Organizational Culture and Leadership
Just the relatively simple act of moving house or jobs can be stressful for many people especially if they have been in one place or position for quite sometime. This is especially so if the change entails an almost complete overhaul of not just your job, your house but your life and how you operate as a person. Such became my case some 25 years ago when I decided to leave my work in a New York City hospital behind for a career in the military, specifically with the Navy.
Some people couldn’t understand it at the time since I was leaving the relatively sure and safe confines of hospital work along with the decent pay it provides. I already had a family at the time and just had the birth of my first child so taking a pay cut to join the navy might have seemed crazy to some then. So why did I do it? Hospital work lacked upward mobility. While my co-workers seemed to be content on not advancing their careers and just retiring at the posts they currently held, this was not for me. Somehow I wanted to feel that there was progress in a relatively more tangible way.
Joining the Navy was a big decision. If it were as easy as some people may think it is, then that would be great. Quite honestly, a lot of people would be surprised just how “off base” their perception of life and work in the navy may be. The biggest illusion that I think most people have when joining the Navy is that you are going to make a lot of money and because you are on a ship, you are never in harm’s way. Given today’s current events and volatile situations, in order to have a successful career in the Navy, you must have an understanding spouse.
Times are tough now, and ships are being ordered away from homeport six to eight months out of the year. One of the hardest parts of entering the Navy was boot camp. I had to adjust to the reality that someone only slightly older than me with no responsibilities in life was telling me what to do. As I soon learned age was not a factor during boot camp, everyone was treated as children as this was part of our indoctrination into the Navy. Hard as it was we had to unlearn the life of being an individual civilian and instead grasp the team culture of the Navy.
While the way life in the armed forces as often portrayed in the movies can be glamorous, the reality of it is it can be pretty mundane at camp. After all, we still are individuals trying to get by with the demands and rigors of military life as well as our own personal affairs. I agree with the author Edgar Schein when he said that cultures begin with leaders who impose their own values and assumptions on a group (Schein, 1992, pp. 1,2). In boot camp the drill instructors were the leaders and they imposed on us the Navy’s culture which we in turn assimilated.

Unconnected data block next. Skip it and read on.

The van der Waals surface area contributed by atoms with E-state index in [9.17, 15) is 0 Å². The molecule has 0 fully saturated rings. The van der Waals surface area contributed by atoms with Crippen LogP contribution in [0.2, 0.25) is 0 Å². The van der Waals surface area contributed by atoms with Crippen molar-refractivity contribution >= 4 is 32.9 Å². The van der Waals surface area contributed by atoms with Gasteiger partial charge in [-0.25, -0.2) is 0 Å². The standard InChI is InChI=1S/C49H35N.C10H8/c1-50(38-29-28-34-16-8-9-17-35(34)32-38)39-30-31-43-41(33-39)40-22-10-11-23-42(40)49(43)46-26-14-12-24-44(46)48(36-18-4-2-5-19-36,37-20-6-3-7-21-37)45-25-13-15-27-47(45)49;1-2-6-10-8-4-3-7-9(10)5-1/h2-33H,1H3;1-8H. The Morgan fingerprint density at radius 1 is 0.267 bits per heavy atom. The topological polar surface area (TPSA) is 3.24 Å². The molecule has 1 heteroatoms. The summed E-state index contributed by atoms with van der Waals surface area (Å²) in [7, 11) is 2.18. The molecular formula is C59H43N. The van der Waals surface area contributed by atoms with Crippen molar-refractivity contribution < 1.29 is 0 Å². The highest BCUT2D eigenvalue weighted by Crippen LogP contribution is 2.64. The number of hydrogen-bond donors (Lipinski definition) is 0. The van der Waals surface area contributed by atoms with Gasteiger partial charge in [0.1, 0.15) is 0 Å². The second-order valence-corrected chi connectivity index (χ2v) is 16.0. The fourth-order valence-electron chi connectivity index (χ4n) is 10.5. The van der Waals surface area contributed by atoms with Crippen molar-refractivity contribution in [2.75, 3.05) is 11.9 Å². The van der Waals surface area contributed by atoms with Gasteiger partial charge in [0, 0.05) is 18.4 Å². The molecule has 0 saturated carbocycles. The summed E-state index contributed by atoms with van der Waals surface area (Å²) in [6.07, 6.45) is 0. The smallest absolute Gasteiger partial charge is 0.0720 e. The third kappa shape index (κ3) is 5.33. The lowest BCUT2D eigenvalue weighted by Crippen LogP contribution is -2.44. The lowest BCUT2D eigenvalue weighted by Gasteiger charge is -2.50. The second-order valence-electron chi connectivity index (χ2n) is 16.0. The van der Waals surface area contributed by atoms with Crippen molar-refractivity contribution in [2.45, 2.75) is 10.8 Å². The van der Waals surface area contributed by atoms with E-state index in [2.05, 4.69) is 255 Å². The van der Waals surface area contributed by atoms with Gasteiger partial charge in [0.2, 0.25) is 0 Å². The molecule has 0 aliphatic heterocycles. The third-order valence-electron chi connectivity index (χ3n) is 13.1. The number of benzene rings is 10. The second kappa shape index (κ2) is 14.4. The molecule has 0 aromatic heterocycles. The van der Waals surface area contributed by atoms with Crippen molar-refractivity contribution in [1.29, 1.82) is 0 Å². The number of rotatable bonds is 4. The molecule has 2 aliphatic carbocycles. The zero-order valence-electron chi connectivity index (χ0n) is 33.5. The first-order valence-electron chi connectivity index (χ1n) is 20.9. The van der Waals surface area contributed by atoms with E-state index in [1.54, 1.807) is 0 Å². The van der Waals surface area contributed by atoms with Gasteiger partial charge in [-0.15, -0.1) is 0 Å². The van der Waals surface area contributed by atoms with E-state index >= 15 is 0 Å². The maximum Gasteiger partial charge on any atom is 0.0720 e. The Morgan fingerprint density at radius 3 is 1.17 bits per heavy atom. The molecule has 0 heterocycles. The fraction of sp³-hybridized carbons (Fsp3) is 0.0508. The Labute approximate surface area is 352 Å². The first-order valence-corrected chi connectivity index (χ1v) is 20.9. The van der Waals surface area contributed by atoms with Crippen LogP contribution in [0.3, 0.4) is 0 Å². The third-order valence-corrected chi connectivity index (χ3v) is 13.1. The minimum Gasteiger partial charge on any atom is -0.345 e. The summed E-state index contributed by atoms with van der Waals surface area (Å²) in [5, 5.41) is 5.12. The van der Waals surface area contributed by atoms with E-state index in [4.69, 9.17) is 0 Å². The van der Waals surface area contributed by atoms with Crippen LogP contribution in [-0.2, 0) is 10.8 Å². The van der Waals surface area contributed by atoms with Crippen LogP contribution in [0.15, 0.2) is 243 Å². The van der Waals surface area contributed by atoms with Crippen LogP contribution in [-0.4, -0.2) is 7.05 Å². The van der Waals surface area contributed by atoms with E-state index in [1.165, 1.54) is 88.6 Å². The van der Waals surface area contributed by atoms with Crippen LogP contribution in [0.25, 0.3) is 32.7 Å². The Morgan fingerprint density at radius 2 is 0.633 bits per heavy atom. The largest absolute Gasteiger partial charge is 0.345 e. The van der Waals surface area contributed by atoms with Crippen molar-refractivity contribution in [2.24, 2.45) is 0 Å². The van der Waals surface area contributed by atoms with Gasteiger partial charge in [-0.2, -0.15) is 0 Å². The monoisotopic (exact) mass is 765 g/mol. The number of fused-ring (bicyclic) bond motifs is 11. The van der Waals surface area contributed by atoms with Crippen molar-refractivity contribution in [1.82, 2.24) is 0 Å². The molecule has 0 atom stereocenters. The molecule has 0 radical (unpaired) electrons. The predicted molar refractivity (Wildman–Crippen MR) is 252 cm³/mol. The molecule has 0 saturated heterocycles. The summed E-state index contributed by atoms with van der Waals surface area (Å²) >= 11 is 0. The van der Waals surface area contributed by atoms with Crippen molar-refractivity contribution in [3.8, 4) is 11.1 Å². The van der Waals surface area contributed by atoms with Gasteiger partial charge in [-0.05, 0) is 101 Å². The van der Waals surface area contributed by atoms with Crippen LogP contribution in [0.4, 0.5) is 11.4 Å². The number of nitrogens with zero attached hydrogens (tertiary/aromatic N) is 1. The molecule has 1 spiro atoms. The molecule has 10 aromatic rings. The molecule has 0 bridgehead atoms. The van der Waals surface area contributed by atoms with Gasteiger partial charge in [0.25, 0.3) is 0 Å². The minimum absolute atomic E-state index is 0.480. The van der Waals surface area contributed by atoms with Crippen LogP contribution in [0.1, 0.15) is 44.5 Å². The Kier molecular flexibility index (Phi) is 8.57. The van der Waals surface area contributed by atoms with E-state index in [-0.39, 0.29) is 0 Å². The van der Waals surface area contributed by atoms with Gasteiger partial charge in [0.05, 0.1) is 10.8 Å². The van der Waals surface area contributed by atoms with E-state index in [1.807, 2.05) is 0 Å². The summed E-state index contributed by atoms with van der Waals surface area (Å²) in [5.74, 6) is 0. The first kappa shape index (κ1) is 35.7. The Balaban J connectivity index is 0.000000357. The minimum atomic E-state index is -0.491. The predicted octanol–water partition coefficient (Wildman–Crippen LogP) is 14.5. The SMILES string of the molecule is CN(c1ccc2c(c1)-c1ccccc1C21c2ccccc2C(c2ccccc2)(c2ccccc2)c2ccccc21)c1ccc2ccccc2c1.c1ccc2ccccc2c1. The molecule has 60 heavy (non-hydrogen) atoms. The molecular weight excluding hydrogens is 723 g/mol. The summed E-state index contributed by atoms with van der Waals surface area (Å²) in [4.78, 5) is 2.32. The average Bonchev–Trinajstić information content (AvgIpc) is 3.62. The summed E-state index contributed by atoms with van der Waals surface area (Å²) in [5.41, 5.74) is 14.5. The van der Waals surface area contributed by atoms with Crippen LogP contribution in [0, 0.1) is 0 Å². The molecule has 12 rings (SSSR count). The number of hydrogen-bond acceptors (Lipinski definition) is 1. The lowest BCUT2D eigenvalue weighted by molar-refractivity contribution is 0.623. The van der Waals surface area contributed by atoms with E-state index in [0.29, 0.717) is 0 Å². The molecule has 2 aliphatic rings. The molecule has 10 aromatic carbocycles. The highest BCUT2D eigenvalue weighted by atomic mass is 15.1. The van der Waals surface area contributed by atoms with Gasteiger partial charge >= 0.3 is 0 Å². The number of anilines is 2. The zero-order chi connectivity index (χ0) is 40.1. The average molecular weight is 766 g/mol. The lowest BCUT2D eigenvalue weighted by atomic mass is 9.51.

Individuals who could not adapt to it did not stay long enough to go further. In some ways, it can be understandable as the difference between civilian and life in the armed forces can be numerous. I also think Schein had it right when he said that it was wrong for an individual to go into an organization with set assumptions (p. 5). Personally, I think the best thing a person can do in entering new environments is to keep an open mind and learn how things really are before forming any opinions.
I agree that dominant cultures within a group must be there for some reason and these reasons merit some looking into (p. 12) In my case, the navy needed team players and capable leaders, not whiners. In chapter eight of his book, Schein talked about observations of organizational culture from both the outsider and insider perspectives (pp. 147-155). Leader or not, this I think is a most practical and intelligent thing that all people should do. In the Armed forces, strategies, plans and campaigns are done based on good intelligence and research. It is thoroughly foolish to go blindly into anything.